International Journal of Nursing Science

p-ISSN: 2167-7441    e-ISSN: 2167-745X

2021;  11(3): 56-61


Received: Jul. 31, 2021; Accepted: Aug. 12, 2021; Published: Aug. 25, 2021


Social Factors Associated with the Uptake of Screening Services for Early Detection of Cancer in Masinga Sub-County, Machakos County, Kenya

Bornventure Paul Omolo1, Sherry Oluchina2, Serah Kaggia3

1School of Nursing, Jomo Kenyatta University of Agriculture and Technology, Machakos County, Kenya

2School of Nursing, Jomo Kenyatta University of Agriculture and Technology, Kiambu County, Kenya

3School of Medicine, Jomo Kenyatta University of Agriculture and Technology, Kiambu County, Kenya

Correspondence to: Bornventure Paul Omolo, School of Nursing, Jomo Kenyatta University of Agriculture and Technology, Machakos County, Kenya.


Copyright © 2021 The Author(s). Published by Scientific & Academic Publishing.

This work is licensed under the Creative Commons Attribution International License (CC BY).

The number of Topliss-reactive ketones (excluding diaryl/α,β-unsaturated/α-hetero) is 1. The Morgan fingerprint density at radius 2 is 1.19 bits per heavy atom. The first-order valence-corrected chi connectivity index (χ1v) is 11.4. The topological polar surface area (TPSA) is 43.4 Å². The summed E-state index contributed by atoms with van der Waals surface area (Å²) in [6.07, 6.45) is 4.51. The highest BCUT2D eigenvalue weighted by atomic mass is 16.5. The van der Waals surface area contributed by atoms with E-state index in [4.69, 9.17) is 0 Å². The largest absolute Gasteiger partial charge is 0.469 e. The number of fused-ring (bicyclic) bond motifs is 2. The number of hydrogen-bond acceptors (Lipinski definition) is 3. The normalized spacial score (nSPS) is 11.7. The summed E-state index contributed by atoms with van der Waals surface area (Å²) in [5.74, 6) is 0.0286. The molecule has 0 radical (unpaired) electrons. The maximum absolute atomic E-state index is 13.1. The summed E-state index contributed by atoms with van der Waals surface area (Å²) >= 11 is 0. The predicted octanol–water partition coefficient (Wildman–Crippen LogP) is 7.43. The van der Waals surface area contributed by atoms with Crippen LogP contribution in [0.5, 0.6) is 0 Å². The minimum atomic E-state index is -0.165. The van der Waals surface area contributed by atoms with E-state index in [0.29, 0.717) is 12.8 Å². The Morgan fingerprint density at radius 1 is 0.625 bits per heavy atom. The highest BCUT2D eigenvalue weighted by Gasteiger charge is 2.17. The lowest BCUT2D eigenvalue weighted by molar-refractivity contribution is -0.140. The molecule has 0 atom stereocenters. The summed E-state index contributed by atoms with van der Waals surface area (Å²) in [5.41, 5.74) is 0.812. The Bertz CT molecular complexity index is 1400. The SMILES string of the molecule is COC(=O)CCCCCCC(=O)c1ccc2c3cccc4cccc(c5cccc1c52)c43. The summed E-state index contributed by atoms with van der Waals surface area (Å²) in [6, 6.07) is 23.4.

Social factors such as socioeconomic status are known to increase the risk of some cancers. Therefore, this study aimed at examining social factors associated with the uptake of cancer screening services in Masinga sub-county, Machakos county, Kenya. Study design used was case-control with systematic sampling method; quantitative data was collected using an interviewer-administered questionnaire and analyzed using SPSS version 26.0. Chi square, Odds Ratios and Mann-Whitney U tests were used to determine significance of the association between outcome and independent variables. The data was presented using tables and narratives. Level of significance used was 5% (Confidence level of 95%). Focus group discussion guide was also used in enriching qualitative data. Data was gathered from a sample size of 42 cases (screened) and 116 controls (never been screened). Social variables assessed were social network and social exclusion. Qualitative data were collected from nine focus group discussions (FGDs). Mantel-Haenszel test revealed that cancer screening uptake was positively associated with decreased social exclusion [OR 1.785 at 95% C.I 1.390-2.291, p <0.001] and better social network [(Emotional loneliness OR 5.791 at 95% C.I 1.384-24.225, p .016) (Social loneliness OR .200 at 95% C.I .114- .351, p <0.001)]. This study therefore found an association between general social factors and cancer screening uptake.